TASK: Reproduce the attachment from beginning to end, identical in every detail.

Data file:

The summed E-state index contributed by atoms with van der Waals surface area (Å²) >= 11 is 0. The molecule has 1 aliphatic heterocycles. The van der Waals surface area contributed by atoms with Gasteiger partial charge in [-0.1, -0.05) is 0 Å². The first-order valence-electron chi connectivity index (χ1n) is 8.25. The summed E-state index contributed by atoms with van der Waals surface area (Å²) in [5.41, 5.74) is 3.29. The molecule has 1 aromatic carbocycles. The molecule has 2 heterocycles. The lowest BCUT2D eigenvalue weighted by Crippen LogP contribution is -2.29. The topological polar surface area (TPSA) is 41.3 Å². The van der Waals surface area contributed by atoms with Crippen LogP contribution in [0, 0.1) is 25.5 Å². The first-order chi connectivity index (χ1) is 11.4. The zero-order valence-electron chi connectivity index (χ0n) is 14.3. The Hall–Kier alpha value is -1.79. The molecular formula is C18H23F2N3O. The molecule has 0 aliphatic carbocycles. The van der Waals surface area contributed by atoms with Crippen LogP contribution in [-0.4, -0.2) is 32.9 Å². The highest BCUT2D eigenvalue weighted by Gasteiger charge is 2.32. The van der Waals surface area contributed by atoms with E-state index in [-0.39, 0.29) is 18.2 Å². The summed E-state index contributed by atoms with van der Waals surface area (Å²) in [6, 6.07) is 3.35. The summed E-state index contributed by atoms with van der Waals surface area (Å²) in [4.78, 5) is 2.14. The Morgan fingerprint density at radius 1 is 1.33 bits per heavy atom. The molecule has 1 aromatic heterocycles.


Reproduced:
The summed E-state index contributed by atoms with van der Waals surface area (Å²) >= 11 is 0. The molecule has 1 aliphatic heterocycles. The van der Waals surface area contributed by atoms with Gasteiger partial charge in [-0.1, -0.05) is 0 Å². The first-order valence-electron chi connectivity index (χ1n) is 8.25. The summed E-state index contributed by atoms with van der Waals surface area (Å²) in [5.41, 5.74) is 3.29. The molecule has 1 aromatic carbocycles. The molecule has 2 heterocycles. The lowest BCUT2D eigenvalue weighted by Crippen LogP contribution is -2.29. The topological polar surface area (TPSA) is 41.3 Å². The van der Waals surface area contributed by atoms with Crippen LogP contribution in [0, 0.1) is 25.5 Å². The first-order chi connectivity index (χ1) is 11.4. The zero-order valence-electron chi connectivity index (χ0n) is 14.3. The Hall–Kier alpha value is -1.79. The molecular formula is C18H23F2N3O. The molecule has 0 aliphatic carbocycles. The van der Waals surface area contributed by atoms with Crippen LogP contribution in [-0.4, -0.2) is 32.9 Å². The highest BCUT2D eigenvalue weighted by Gasteiger charge is 2.32. The van der Waals surface area contributed by atoms with E-state index in [-0.39, 0.29) is 18.2 Å². The summed E-state index contributed by atoms with van der Waals surface area (Å²) in [6, 6.07) is 3.35. The summed E-state index contributed by atoms with van der Waals surface area (Å²) in [4.78, 5) is 2.14. The Morgan fingerprint density at radius 1 is 1.33 bits per heavy atom. The molecule has 1 aromatic heterocycles.